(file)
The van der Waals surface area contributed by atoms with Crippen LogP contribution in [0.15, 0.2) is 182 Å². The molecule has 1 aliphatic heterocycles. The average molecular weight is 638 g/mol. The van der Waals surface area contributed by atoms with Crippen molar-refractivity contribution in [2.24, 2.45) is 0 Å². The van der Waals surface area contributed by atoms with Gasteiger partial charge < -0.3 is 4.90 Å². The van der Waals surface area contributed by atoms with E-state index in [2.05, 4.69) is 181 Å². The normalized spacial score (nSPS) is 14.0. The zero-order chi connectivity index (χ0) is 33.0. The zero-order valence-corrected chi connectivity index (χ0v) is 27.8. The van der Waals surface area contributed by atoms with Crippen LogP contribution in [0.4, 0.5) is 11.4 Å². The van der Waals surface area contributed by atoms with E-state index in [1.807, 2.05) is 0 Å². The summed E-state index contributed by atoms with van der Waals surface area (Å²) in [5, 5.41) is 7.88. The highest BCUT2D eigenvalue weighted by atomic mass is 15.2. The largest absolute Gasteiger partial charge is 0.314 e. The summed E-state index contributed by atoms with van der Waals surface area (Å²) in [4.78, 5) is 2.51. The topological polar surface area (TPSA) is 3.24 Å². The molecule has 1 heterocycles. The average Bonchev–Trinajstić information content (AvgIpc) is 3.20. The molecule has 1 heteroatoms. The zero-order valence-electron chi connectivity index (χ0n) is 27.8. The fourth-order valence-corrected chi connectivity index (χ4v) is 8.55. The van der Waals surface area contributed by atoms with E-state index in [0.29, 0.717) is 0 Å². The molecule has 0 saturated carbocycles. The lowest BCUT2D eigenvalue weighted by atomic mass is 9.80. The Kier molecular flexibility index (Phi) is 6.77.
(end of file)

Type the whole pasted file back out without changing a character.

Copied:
The van der Waals surface area contributed by atoms with Crippen LogP contribution in [0.15, 0.2) is 182 Å². The molecule has 1 aliphatic heterocycles. The average molecular weight is 638 g/mol. The van der Waals surface area contributed by atoms with Crippen molar-refractivity contribution in [2.24, 2.45) is 0 Å². The van der Waals surface area contributed by atoms with Gasteiger partial charge < -0.3 is 4.90 Å². The van der Waals surface area contributed by atoms with E-state index in [2.05, 4.69) is 181 Å². The normalized spacial score (nSPS) is 14.0. The zero-order chi connectivity index (χ0) is 33.0. The zero-order valence-corrected chi connectivity index (χ0v) is 27.8. The van der Waals surface area contributed by atoms with Crippen LogP contribution in [0.4, 0.5) is 11.4 Å². The van der Waals surface area contributed by atoms with E-state index in [1.807, 2.05) is 0 Å². The summed E-state index contributed by atoms with van der Waals surface area (Å²) in [5, 5.41) is 7.88. The highest BCUT2D eigenvalue weighted by atomic mass is 15.2. The largest absolute Gasteiger partial charge is 0.314 e. The summed E-state index contributed by atoms with van der Waals surface area (Å²) in [4.78, 5) is 2.51. The topological polar surface area (TPSA) is 3.24 Å². The molecule has 1 heterocycles. The average Bonchev–Trinajstić information content (AvgIpc) is 3.20. The molecule has 1 heteroatoms. The zero-order valence-electron chi connectivity index (χ0n) is 27.8. The fourth-order valence-corrected chi connectivity index (χ4v) is 8.55. The van der Waals surface area contributed by atoms with E-state index in [0.29, 0.717) is 0 Å². The molecule has 0 saturated carbocycles. The lowest BCUT2D eigenvalue weighted by atomic mass is 9.80. The Kier molecular flexibility index (Phi) is 6.77.